In my opinion, this shows that Sweden has a stable democracy with robust institutions. We have shown that our democracy is strong. My hope is that the citizens of the country feel that they can trust in the fact that the Riksdag and its members are always ready to perform their duty.
The Riksdag is also working with pandemic-related policy at EU level, as well as working with regular EU-related matters.
EU matters form an integrated part of the Riksdag´s work and all 349 members of parliament are actively involved. This means that the parliamentary committees already play a key role in the early stages of the EU's decision-making process. The Government consults the Riksdag's Committee on European Union Affairs prior to its meetings in the Council of Ministers and the European Council, but the 15 committees are involved in EU matters in their respective areas of policymaking. The Chamber is also important, particularly when it comes to creating transparency and public debate on EU matters.
While the 15 parliamentary committees held deliberations with the Government on EU-related matters to approximately the same extent as in 2020, the Committee on EU Affairs met close to 50 per cent more than in 2019 due to an increased number of meetings – often related to the pandemic – at EU level.
Talking about the Riksdag and the EU, I would like to mention the preparations for 2023 when Sweden will hold the presidency of the EU. During these six months, the Riksdag will take on the responsibility for developing political debate about urgent matters from a common European and parliamentary perspective. We will create arenas where parliamentarians from member states, candidate countries and the European Parliament will be able to discuss current EU matters.
We have begun planning the Riksdag's participation in the presidency, aiming at hosting seven conferences in Sweden, and together with the European Parliament hosting one in Brussels.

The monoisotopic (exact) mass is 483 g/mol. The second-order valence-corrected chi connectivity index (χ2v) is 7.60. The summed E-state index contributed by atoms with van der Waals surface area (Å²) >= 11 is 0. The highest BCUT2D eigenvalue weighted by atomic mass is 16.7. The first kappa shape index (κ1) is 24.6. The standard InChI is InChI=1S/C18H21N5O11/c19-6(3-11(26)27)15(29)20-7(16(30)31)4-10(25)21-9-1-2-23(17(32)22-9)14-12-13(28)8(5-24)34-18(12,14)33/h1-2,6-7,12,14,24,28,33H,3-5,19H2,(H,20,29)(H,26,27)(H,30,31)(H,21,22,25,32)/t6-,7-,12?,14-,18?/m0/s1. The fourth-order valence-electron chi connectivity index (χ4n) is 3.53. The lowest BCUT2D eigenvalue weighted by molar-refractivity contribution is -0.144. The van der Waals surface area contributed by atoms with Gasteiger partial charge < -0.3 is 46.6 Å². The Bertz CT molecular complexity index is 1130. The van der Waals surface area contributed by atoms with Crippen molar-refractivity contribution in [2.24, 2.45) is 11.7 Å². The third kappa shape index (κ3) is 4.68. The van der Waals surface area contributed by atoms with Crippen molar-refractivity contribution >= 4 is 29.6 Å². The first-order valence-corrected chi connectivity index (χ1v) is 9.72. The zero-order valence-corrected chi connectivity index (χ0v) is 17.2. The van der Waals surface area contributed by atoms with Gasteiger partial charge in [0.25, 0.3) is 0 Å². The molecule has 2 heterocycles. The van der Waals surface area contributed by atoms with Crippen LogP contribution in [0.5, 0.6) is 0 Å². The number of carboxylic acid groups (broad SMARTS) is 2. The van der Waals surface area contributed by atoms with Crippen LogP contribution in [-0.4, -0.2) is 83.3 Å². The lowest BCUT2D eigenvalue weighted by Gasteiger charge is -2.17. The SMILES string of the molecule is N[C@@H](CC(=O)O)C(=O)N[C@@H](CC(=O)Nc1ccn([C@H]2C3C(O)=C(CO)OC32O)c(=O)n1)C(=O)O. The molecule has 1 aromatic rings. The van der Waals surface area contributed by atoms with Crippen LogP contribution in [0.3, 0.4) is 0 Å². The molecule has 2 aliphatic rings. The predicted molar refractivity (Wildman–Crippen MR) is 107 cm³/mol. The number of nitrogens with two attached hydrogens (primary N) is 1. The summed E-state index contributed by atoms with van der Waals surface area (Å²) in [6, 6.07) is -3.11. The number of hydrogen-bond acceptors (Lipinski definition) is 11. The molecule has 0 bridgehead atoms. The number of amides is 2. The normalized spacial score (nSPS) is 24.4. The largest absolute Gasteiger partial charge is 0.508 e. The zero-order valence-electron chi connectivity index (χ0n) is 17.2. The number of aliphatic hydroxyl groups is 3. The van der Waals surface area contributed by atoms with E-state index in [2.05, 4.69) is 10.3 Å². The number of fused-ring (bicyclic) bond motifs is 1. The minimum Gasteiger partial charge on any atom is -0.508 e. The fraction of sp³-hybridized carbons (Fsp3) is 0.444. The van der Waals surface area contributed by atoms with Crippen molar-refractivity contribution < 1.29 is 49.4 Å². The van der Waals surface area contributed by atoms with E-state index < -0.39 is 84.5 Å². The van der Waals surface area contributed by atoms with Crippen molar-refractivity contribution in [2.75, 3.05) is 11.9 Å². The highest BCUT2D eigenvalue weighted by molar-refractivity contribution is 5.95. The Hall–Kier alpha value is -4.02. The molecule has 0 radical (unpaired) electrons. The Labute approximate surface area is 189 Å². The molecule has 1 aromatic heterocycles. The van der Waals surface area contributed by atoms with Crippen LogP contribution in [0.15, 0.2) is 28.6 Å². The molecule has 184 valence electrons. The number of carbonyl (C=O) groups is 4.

A cornerstone of the Swedish view of EU affairs is respecting fundamental rights and the rule of law as core principles of a functioning democracy and of central importance to EU cooperation. Current developments in the area of the rule of law in our Union are worrying and, consequently, we support efforts to further strengthen, promote and defend the non-negotiable principle of rule of law in the EU.
During the COVID-19 pandemic, difficult decisions have been made in order to stop and prevent the virus from spreading. These decisions have limited the freedoms and rights of EU citizens and it is important that these measures are followed up and evaluated. It is also important to highlight and problematise the spread of disinformation, while respecting the freedom of speech and information.
Parliament is at the heart of a democracy. Nurturing and developing democracy is an important task for us, even more so during hard times like this pandemic. By doing this, I believe both democracy and society will stand strong again after the pandemic.
Between 2018 and 2022, the Riksdag is celebrating 100 years of Swedish democracy within the framework of the democracy jubilee, and 2021is in several respects the most important of these years. In September 2021, one century will have passed since women were allowed for the first time to vote and to be candidates for parliamentary election, and this will be celebrated during the week of the opening of parliament.
Meanwhile, we are as parliamentarians and as citizens will be doing our utmost to contribute in the efforts being made every day.
The floor is now open to questions or comments.